Britain, Kristen. 1998. Green Rider. New York: DAW.

Reviewed 13 March 1999

Green Rider (cover) This book gets three stars because it's an excellent teaching tool for prospective writers. It has many serious flaws, but somehow the whole is greater than the sum of its parts.

First of all, a word on "famous author endorsements." When you see a "famous author endorsement" on a book that mentions not one whit of the substance of the book—such as those on this book—that's a sign that one of three things happened during the marketing process:

  • The endorser has not actually read the book, but is doing a favor for a personal acquaintance (the author, the publisher, and/or the editor).
  • The endorser didn't much like the book, but felt obligated to provide a positive statement for the marketing dorks (who most certainly have not read the book).
  • The endorser doesn't care about his or her credibility, and will make a positive statement about anything that the publisher shoves in front of him or her.
So, what does that mean for Ms. Britain's first novel? Some of all three, I'm afraid.

Ms. Britain's strength is creating sympathetic, strong female characters. All three of the "good guys" are "good gals"—the protagonist, the administrator, and the leader of the Special People. Despite the appallingly obvious plot (note to prospective authors: don't expect to fool readers by changing the gender of characters in chansons de geste), the characters remain true to themselves, even though the protagonist is a spoiled rich kid. Ms. Britain's characterization is much "truer" than was Misty Lackey's at this stage of her career.

The flaws start to show up in the world creation. The novel displays no sign of any knowledge of preindustrial economics or agriculture—there's simply far too much wilderness, and not nearly enough agriculture or aquaculture, to support a society as urbanized as this one. The Gymnasium (in the German sense) from which the protagonist is running away appears to have magical lighting and an extremely enlightened curriculum. Together, these and other factors just don't mesh well to create a satisfactory environment.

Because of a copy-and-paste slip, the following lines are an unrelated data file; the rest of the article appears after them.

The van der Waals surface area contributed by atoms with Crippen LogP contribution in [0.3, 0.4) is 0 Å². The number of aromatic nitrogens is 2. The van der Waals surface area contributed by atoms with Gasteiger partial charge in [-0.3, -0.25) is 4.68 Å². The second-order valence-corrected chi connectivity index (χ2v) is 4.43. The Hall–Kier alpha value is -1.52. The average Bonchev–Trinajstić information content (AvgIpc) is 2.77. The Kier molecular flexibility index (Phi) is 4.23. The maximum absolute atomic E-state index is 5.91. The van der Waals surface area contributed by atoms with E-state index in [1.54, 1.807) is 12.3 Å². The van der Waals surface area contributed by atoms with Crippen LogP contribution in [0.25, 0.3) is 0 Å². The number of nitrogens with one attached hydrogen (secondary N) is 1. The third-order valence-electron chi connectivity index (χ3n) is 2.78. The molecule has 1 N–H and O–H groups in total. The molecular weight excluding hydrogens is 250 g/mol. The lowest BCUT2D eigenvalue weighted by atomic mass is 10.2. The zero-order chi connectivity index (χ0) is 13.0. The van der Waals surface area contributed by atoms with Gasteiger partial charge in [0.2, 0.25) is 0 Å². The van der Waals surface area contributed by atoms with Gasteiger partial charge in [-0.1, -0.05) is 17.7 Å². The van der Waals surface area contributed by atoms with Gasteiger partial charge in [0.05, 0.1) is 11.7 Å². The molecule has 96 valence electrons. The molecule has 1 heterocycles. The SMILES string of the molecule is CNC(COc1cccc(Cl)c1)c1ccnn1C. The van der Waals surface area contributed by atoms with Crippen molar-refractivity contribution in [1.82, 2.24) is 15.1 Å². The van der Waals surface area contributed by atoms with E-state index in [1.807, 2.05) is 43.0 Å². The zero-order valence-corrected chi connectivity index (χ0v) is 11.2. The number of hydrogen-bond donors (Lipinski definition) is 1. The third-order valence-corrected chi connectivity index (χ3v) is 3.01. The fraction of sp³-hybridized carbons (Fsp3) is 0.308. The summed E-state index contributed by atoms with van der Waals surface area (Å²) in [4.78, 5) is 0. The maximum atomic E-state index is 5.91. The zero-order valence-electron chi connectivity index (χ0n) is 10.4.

The most significant flaws, though, are in plotting and actual writing. The plot is one (small) step removed from an idiot plot. For example, the identity of the spy in the bad guys' camp was obvious from the beginning. Once again, a trip to the Evil Overlord's page would benefit everyone involved.

The writing, though, is the greatest sin. "Spunk"????? What is that word doing—repeatedly—in a high fantasy/quest novel? That's just one example. What I found most disappointing was that the style was generally acceptable. Ms. Britain's writing is fairly flat, but that's very common in American letters. Unfortunately, she has a tendency to reach for mid-century middle-class American slang and put it in the mouths of her upper-class medieval characters just too damned often. These word choices often broke all of the tension that she had worked so hard to build, despite all of the other problems with the novel.

All of that said, though, Green Rider is still worth reading. Somehow the various weaknesses make themselves forgiveable while reading the book. For example, despite the problems with the plot, the pacing is exemplary. Explanations give necessary information concisely without falling into Professor Superscience Lecture Mode. The characters themselves are more than one-dimensional—how often do we see a villain blinded by his own emotions, instead of by his ego or a supernatural influence?

Overall rating: 3 stars
This is a learning novel. Ms. Britain clearly used it as a learning experience (and let's hope that she has learned the right lessons!). The various flaws are obvious enough to provide instruction for writers, without being so overwhelming that the book becomes an instrument of torture.

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